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Coniston

Located on the banks of Coniston Water, in the shadow of the Coniston fells, the town was originally built to support the local slate quarrying and copper mining. In modern times the local area has become a tourism hotspot thanks to the idyllic scenery and stunning landscape. Fantastic mountaineering, water sports and sightseeing now contribute to a thriving local economy, which is further boosted by the consumption of local real ales!

Book Your Stay

 
Bedroom

Grizedale Lodge

Guest House with 8 rooms, £63-£160 prpnb

Yewfield Vegetarian Guest House

Yewfield Vegetarian Guest House

Guest Accommodation with 15 rooms, £60-£70 pppn, £45-£70 pppnb

Coniston Country Cottages

Coniston Cottages

Self-catering with 12 units, £295-£999 pupw sleeps 2-6

Wheelgate Country Guesthouse

Wheelgate Bed & Breakfast

Guest House with 6 rooms, £50-£55 pppn, £32-£46 pppnb

Mulberry

Mulberry, Swallows Nest & Yewtrees

Self-catering with 3 units, £350-£540 pupw sleeps 1-4

Orchard Cottage

Orchard Cottage

Bed & Breakfast with 3 rooms, £57-£90 prpnb

Elterwater Park Country Guest House

Elterwater Park Country Guest House

Guest House with 9 rooms, £36-£51 pppnb

Walker Ground Manor 5* B&B

Walker Ground Manor

Bed & Breakfast with 3 rooms, £95-£150 prpnb

Three Shires Inn

Three Shires Inn

Inn with 9 rooms, £88-£1000 prpnb

1 Far End Cottages, Coniston

1 Far End Cottages

Self-catering with 1 unit, £199-£530 pupw sleeps 1-5

Summer Hill Country House

Summer Hill Country House

Guest Accommodation with 5 rooms, £96-£124 prpnb

Oaklands Guest House

Oaklands Guest House

Guest Accommodation with 4 rooms, £38 pppnb

Ash Gill Cottage

Ash Gill Cottage

Self-catering with 1 unit, £695-£995 pupw sleeps 6

Beech Grove

Coniston Holidays

Self-catering with 2 units, £280-£650 pupw sleeps 1-4

Monk Coniston

Monk Coniston

Guest Accommodation with 37 rooms, £95-£114 pppnb, £59-£114 prpnb

The Croft

The Croft

Individual Caravan with 5 units, £285-£645 pupw sleeps 1-6

Coniston evening sunset

Thurston House & Thurston View

Self-catering with 8 units, £125-£495 pupw sleeps 1-6

Barn End Flat

Barn End Flat

Self-catering with 1 unit, £300 pupw sleeps 2-4

Shelt Gill

Shelt Gill

Self-catering with 1 unit, £290-£640 pupw sleeps 5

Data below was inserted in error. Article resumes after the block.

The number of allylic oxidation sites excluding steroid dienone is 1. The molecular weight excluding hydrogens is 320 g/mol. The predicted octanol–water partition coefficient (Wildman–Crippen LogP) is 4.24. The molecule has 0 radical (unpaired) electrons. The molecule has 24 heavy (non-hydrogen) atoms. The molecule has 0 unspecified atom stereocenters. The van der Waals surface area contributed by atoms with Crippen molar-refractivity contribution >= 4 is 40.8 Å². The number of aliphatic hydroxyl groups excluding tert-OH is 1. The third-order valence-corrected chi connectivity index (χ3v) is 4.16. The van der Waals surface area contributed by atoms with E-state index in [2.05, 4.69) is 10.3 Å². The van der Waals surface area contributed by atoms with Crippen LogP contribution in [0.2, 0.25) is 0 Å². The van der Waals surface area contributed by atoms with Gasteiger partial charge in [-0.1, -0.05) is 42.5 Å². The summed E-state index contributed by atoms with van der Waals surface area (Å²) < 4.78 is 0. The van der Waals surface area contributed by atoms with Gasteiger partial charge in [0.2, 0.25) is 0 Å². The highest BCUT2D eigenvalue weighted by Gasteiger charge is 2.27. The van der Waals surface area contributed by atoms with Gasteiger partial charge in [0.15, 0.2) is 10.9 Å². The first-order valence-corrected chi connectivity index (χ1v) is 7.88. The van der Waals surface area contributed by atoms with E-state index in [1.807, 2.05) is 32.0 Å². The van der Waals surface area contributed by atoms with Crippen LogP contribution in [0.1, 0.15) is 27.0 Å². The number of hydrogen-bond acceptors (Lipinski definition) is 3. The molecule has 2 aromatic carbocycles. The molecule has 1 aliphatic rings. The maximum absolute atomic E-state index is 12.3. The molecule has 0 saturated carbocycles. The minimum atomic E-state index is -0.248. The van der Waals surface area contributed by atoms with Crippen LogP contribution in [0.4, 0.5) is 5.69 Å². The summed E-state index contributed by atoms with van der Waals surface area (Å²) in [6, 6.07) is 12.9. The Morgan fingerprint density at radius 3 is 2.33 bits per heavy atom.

The Old School House

The Old School House

Bed & Breakfast with 5 rooms, £80-£90 prpnb

The Coppermines & Lakes Cottages

The Coppermines & Lakes Cottages

Self-catering with 80 units

Queens Head Inn & Restaurant

The Queens Head Inn & Restaurant

Inn with 13 rooms, £98-£168 prpnb

Kings Arms

Kings Arms

Inn with 9 rooms, £0-£50 pppnb

Howe Farm Bed & Breakfast

Howe Farm Bed & Breakfast

Farmhouse with 2 rooms, £43 pppnb

Things to do

What's on

Surrounding Area

Tarns Hows
Old man
Hawkshead

Culture and Heritage

Coniston
Brantwood
Cycling
In the 16th century, rich seams of copper ore were found in Coppermines Valley. With little local mining expertise, German miners were drafted in to work the copper veins. Peak output occurred in the mid 19th century with most of the copper taken to line the hulls of wooden sailing vessels.

Thereafter, falling prices and overseas competition started a gradual decline and eventual closure in 1915. Centuries later, copper mining has left a legacy of abandoned shafts, water courses and open workings that must not be entered.

Much of this area was formerly monastic land owned by Furness Abbey which derived its wealth from sheep farming, and iron ore mining and smelting. One of their estates was at Monk Coniston, now owned by the National Trust.

The local Herdwick sheep, from the Norse for ‘sheep farm', have distinctive grey fleeces and short, sturdy legs. Many Lakeland hill farms continue to farm this old breed as they are particularly suited to the rigours of living on the open fells.

Slate quarrying developed during the 17th century in response to increased demand for building materials, particularly roofing slates. The quarries at Tilberthwaite and on the ‘Old Man' were mined systematically for around 200 years and one or two are still in operation today.

Quarrying and mining were so profitable that in 1859 a railway was built to bring out the copper and slate. In later years, the railway brought the first tourists to the area, but was subsequently closed in 1964.

Early tourists came to marvel at the natural scenery of the area. John Ruskin, the influential 19th century writer and social reformer, also admired the local landscape, declaring that his house, Brantwood on the eastern shore of Coniston Water, had ‘the best view in all of England'.
Pony treking

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